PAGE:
The poll, of 228,910 students from the 12 countries with the highest GDPs in the world, found listed consumer goods companies, car manufacturers, and banks to be the most desirable places to work, along with the highly sought after consulting firms such as Ernst & Young (EY), The Boston Consulting Group, and McKinsey.
In the top ten were the usual suspects: Google, Goldman Sachs, EY, Deloitte, KPMG, PricewaterhouseCoopers, Apple, JP Morgan, McKinsey, and Microsoft.
It was found that what matters most to business students is balancing lifestyle and personal time with a lucrative career. Fifty-three percent of respondents reported that they prized work-life balance in their work, 42 percent wanted security and stability, 36 percent wanted leadership roles, and 35 percent prioritized an international career.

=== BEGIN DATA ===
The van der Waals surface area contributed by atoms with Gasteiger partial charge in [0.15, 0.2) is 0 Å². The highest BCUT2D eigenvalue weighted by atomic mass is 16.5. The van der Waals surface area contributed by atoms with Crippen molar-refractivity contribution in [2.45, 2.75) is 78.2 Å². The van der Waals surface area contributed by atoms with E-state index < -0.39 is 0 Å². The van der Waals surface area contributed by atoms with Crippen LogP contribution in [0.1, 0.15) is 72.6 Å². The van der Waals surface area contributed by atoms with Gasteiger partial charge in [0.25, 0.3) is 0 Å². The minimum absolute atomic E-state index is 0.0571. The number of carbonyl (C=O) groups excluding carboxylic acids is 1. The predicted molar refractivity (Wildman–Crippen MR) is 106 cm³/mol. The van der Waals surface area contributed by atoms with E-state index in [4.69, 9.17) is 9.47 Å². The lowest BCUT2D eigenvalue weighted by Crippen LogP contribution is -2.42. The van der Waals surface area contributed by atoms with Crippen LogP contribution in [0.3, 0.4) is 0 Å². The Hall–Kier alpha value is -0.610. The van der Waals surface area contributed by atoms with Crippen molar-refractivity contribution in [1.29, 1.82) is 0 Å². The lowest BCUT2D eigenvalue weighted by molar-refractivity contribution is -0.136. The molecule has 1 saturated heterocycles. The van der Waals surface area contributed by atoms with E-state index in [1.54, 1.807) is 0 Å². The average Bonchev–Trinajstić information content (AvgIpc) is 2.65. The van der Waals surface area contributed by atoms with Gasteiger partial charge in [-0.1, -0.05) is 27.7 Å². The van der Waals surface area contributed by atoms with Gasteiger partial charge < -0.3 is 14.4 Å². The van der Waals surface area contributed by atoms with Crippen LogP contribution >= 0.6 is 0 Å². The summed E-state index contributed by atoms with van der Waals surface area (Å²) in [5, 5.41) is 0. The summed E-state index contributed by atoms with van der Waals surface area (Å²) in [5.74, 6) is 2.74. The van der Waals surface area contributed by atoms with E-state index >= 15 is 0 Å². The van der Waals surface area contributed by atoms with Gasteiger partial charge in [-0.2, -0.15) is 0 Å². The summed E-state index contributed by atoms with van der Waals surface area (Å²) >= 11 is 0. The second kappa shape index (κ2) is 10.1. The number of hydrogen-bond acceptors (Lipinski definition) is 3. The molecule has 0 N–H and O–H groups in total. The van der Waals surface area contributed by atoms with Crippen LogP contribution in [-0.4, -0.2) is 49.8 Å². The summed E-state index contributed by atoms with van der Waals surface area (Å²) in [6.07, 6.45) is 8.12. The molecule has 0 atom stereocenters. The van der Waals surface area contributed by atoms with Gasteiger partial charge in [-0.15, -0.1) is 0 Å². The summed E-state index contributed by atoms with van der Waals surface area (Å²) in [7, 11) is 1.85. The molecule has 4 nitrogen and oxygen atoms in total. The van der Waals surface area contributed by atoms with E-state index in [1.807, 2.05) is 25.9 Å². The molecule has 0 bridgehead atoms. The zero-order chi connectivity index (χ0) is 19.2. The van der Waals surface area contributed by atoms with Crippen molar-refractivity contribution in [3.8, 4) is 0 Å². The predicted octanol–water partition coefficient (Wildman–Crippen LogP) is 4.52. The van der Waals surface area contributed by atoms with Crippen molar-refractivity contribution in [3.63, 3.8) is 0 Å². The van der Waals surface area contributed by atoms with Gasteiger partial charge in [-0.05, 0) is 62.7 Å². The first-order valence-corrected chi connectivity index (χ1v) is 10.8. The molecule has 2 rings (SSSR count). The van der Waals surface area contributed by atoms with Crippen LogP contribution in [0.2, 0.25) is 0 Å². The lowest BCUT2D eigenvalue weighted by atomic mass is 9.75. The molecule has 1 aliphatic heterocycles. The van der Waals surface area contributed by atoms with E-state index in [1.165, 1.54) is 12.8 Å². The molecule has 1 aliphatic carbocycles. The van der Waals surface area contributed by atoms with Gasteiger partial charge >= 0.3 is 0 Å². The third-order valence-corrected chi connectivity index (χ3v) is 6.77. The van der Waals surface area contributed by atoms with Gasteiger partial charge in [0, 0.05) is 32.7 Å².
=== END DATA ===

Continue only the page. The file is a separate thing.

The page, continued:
Claudia Tattanelli, the Global Director at Universum Global said, "Sometimes called Generation Impact, today's students want to make a difference and might perceive they cannot make as much of an impact in larger organizations like the Fortune 500s."
Meanwhile, Dustin Clinard, managing director of the Americas for Universum Global, spoke of an increasing trend for business students to seek employment in companies where the work, for them, has meaning, pointing to Google as an example.
"MBA grads are placing an increasing amount of importance on companies that have an inspiring purpose," he said. "They do more than simply make money. They make money with a purpose of greater good to it. It’s harder to see that overarching motivation for the traditional players — the consulting firms and banks. It’s probably there, but being able to articulate what that higher good is is a challenge a lot of firms have."
“We anticipate that companies that link to a higher good will continue to rise in prominence relative to those who are struggling to articulate what that might be.”
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